Airway management

In addition to the pathophysiological modification of the respiratory system discussed above, patients with obesity have peculiar morphological alterations potentially associated with difficulties during mask ventilation and airway management: reduced neck mobility, limited mouth opening, increased size of pharyngeal and glossal soft tissues, unfavorable conformation and positioning of the larynx, increased neck circumference and decreased thyromental distance [41]. Moreover, patients with obesity have a high incidence of obstructive sleep apnea [42], which is directly related to many of the complications occurring during airway management of this sub-population of critically ill patients [43]. Obesity contributes to airway compression through increased airway fat deposits [44], and placing the patient with obesity recumbent may lead to sudden death [36]. It is very important to encourage upright positioning and avoid supine positioning. Overall, obesity, especially super obesity (BMI ≥ 40 kg/m2) with android fat distribution, is an important risk factor for major complications, morbidity and mortality related to intubation procedures in the ICU [45].

Most of the literature existing on the airway management of patients with obesity is related to the operating room setting [46]. In this context, several strategies are often recommended, including the adoption of ramped position using specific devices or pillows/blankets under the patient’s head and shoulder, pre-oxygenation with positive pressure ventilation [39] and the use of videolaryngoscopes [47]. However, compared to the elective surgical patient with obesity, the intubation of the critically ill patient has profound differences in indications, timing and co-existing conditions; therefore, caution should be applied when translating in the ICU the recommendations based on evidence in the operating room. In the ICU, the incidence of difficult intubation is double compared to the OR and the occurrence of severe complications is dramatically higher [46].

Pre-procedural patient preparation is key to successful intubation. An ideal preparation aims at prolonging time-to-desaturation, which in patients with obesity is mainly related to the rapid loss of FRC after sedation. Concerning positioning, a randomized controlled trial questioned the usefulness of the ramped position applied in critically ill patients [48]; however, the study included a large proportion of patients without obesity. Therefore, patient positioning should be individualized on the patient anatomy, based also on the intensivist’s expertise. A semi-sitting position during pre‐oxygenation could help to decrease positional flow limitation and air trapping [43]. Conventional bag-mask ventilation can result in rapid desaturation in patients with morbid obesity. Several studies confirmed that pre-oxygenation with CPAP or NIV improves oxygenation allowing a longer time window for intubation [39, 49]. For these reasons, positive pressure pre-oxygenation should be considered the reference in critically ill patients with obesity, considering that obesity carries an intrinsic increased risk for difficult mask ventilation. HFNC might also have a role [50], especially in rapid sequence intubation in non-severely hypoxemic patients, where avoidance of bag ventilation might be desirable but is associated with higher incidence of severe desaturation [51]. However, the value of HFNC value in patients with obesity must be clarified, and cannot replace a preoxygenation using positive pressure [52]. The intubation maneuver should be always considered as potentially difficult in patients with obesity [46], with older age, higher BMI, high Mallampati and MACOCHA scores and reduced neck mobility being independent risk factors for both difficult mask ventilation and intubation. A meta-analysis in surgical patients with obesity suggested an advantage of videolaryngoscopes over direct laryngoscopy [47]. In ICU patients with obesity, it seems reasonable to consider the use of videolaryngoscopes by adequately trained intensivists, especially in patients with several risk factors.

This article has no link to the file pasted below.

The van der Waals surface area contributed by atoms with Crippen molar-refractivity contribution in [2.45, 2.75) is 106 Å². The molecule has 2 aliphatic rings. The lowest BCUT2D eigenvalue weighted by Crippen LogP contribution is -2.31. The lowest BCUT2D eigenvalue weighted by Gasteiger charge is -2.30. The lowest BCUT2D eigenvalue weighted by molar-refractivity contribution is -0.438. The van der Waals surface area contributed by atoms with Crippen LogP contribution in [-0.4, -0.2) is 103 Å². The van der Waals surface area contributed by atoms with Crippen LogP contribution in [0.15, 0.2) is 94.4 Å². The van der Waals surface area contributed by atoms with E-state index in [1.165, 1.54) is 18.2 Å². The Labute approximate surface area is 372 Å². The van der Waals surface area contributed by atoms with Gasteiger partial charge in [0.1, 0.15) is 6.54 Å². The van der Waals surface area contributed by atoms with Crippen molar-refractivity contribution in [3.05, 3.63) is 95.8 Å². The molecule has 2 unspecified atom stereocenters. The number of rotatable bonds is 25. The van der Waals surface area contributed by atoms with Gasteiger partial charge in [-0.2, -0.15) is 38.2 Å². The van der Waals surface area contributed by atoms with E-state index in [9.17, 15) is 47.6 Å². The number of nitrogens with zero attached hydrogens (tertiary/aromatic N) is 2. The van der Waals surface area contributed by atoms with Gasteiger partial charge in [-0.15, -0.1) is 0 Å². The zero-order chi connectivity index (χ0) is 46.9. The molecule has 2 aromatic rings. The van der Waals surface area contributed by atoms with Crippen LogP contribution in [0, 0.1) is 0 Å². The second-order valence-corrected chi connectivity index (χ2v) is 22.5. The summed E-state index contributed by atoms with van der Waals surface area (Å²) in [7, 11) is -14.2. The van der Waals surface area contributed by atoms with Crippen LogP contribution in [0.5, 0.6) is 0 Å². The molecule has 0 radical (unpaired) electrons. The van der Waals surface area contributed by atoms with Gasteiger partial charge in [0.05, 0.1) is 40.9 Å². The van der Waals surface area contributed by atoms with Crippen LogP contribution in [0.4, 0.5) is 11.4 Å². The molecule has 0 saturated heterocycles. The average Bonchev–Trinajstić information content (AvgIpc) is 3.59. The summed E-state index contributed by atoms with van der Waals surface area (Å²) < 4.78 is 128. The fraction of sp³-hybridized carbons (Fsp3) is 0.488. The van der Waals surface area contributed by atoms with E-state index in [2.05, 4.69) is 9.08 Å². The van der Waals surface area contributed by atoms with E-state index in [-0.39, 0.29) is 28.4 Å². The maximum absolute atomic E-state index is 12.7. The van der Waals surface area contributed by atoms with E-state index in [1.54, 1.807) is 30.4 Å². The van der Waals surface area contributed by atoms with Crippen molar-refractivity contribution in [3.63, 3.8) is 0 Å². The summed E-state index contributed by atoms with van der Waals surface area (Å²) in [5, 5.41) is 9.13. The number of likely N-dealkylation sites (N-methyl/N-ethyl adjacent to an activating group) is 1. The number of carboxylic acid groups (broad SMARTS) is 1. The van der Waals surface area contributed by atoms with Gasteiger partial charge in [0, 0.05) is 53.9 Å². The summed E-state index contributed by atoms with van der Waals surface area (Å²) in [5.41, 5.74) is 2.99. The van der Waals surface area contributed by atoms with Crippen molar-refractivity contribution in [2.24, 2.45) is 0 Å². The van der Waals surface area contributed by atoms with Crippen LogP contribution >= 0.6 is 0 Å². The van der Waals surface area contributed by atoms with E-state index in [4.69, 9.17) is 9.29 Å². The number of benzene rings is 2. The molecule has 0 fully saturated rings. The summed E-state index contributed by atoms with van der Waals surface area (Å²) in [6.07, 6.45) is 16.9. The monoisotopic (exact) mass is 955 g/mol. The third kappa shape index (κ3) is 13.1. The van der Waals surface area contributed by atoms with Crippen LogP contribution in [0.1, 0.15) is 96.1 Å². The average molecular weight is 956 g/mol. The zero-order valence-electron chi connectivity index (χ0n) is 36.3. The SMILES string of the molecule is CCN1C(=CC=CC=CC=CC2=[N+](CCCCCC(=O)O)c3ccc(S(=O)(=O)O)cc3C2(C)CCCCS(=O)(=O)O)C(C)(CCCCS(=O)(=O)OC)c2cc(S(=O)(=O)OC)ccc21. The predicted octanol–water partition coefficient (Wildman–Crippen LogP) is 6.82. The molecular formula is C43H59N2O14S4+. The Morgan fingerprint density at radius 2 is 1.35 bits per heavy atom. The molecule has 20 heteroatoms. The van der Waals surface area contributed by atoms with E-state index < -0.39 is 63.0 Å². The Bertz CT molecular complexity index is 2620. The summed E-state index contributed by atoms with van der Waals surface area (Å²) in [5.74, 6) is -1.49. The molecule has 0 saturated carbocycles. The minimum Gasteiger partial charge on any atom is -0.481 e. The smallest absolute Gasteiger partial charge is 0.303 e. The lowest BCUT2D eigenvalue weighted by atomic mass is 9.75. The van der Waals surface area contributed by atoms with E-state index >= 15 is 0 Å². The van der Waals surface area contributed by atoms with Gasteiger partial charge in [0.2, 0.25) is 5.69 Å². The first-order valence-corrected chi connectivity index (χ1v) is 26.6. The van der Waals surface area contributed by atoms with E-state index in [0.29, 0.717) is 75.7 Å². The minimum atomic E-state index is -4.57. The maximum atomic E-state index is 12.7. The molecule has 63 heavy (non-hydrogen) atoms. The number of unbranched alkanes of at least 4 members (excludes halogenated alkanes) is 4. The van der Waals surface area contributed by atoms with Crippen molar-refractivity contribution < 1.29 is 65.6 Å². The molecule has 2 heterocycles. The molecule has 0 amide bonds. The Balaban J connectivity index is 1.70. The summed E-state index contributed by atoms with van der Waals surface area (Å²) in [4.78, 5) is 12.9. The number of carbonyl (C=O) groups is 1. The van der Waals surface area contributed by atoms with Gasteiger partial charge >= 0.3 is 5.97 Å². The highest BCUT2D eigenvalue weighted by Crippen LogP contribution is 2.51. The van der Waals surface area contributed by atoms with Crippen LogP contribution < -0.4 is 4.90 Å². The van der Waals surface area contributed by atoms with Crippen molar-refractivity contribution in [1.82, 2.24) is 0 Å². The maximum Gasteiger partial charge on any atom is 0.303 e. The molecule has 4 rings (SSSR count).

Mechanical ventilation in non-ARDS patients

Translated concepts from anesthesia to ICU